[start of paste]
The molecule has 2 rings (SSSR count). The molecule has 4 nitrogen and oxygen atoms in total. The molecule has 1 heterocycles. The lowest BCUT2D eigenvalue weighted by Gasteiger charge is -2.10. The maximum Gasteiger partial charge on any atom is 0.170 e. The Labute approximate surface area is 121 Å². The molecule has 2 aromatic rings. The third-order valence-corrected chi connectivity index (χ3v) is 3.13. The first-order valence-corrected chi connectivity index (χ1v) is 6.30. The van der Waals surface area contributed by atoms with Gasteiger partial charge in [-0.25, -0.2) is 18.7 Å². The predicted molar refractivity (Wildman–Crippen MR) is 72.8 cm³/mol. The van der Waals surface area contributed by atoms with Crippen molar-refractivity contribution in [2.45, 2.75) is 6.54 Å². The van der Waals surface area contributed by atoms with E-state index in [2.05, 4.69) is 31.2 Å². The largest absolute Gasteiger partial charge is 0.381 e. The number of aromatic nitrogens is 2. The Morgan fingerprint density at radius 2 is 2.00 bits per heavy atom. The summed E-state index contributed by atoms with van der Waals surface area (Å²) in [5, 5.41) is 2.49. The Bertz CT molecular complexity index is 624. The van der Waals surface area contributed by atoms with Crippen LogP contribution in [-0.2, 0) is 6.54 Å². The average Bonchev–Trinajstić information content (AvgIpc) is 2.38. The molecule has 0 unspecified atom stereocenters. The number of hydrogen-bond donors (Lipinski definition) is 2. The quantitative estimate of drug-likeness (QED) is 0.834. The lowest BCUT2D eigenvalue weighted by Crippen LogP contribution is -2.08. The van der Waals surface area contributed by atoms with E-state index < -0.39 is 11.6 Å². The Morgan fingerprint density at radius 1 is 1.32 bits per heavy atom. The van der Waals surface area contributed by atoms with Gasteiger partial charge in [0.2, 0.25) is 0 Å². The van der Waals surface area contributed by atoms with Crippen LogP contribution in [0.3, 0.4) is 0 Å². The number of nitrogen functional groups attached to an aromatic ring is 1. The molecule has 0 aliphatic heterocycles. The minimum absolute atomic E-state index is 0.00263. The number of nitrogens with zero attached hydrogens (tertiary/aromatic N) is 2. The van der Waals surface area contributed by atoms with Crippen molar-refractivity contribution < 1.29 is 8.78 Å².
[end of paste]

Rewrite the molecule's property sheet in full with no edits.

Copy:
The molecule has 2 rings (SSSR count). The molecule has 4 nitrogen and oxygen atoms in total. The molecule has 1 heterocycles. The lowest BCUT2D eigenvalue weighted by Gasteiger charge is -2.10. The maximum Gasteiger partial charge on any atom is 0.170 e. The Labute approximate surface area is 121 Å². The molecule has 2 aromatic rings. The third-order valence-corrected chi connectivity index (χ3v) is 3.13. The first-order valence-corrected chi connectivity index (χ1v) is 6.30. The van der Waals surface area contributed by atoms with Gasteiger partial charge in [-0.25, -0.2) is 18.7 Å². The predicted molar refractivity (Wildman–Crippen MR) is 72.8 cm³/mol. The van der Waals surface area contributed by atoms with Crippen molar-refractivity contribution in [2.45, 2.75) is 6.54 Å². The van der Waals surface area contributed by atoms with E-state index in [2.05, 4.69) is 31.2 Å². The largest absolute Gasteiger partial charge is 0.381 e. The number of aromatic nitrogens is 2. The Morgan fingerprint density at radius 2 is 2.00 bits per heavy atom. The summed E-state index contributed by atoms with van der Waals surface area (Å²) in [5, 5.41) is 2.49. The Bertz CT molecular complexity index is 624. The van der Waals surface area contributed by atoms with Crippen LogP contribution in [-0.2, 0) is 6.54 Å². The average Bonchev–Trinajstić information content (AvgIpc) is 2.38. The molecule has 0 unspecified atom stereocenters. The number of hydrogen-bond donors (Lipinski definition) is 2. The quantitative estimate of drug-likeness (QED) is 0.834. The lowest BCUT2D eigenvalue weighted by Crippen LogP contribution is -2.08. The van der Waals surface area contributed by atoms with E-state index < -0.39 is 11.6 Å². The Morgan fingerprint density at radius 1 is 1.32 bits per heavy atom. The van der Waals surface area contributed by atoms with Gasteiger partial charge in [0.2, 0.25) is 0 Å². The van der Waals surface area contributed by atoms with Crippen LogP contribution in [0.3, 0.4) is 0 Å². The number of nitrogen functional groups attached to an aromatic ring is 1. The molecule has 0 aliphatic heterocycles. The minimum absolute atomic E-state index is 0.00263. The number of nitrogens with zero attached hydrogens (tertiary/aromatic N) is 2. The van der Waals surface area contributed by atoms with Crippen molar-refractivity contribution < 1.29 is 8.78 Å².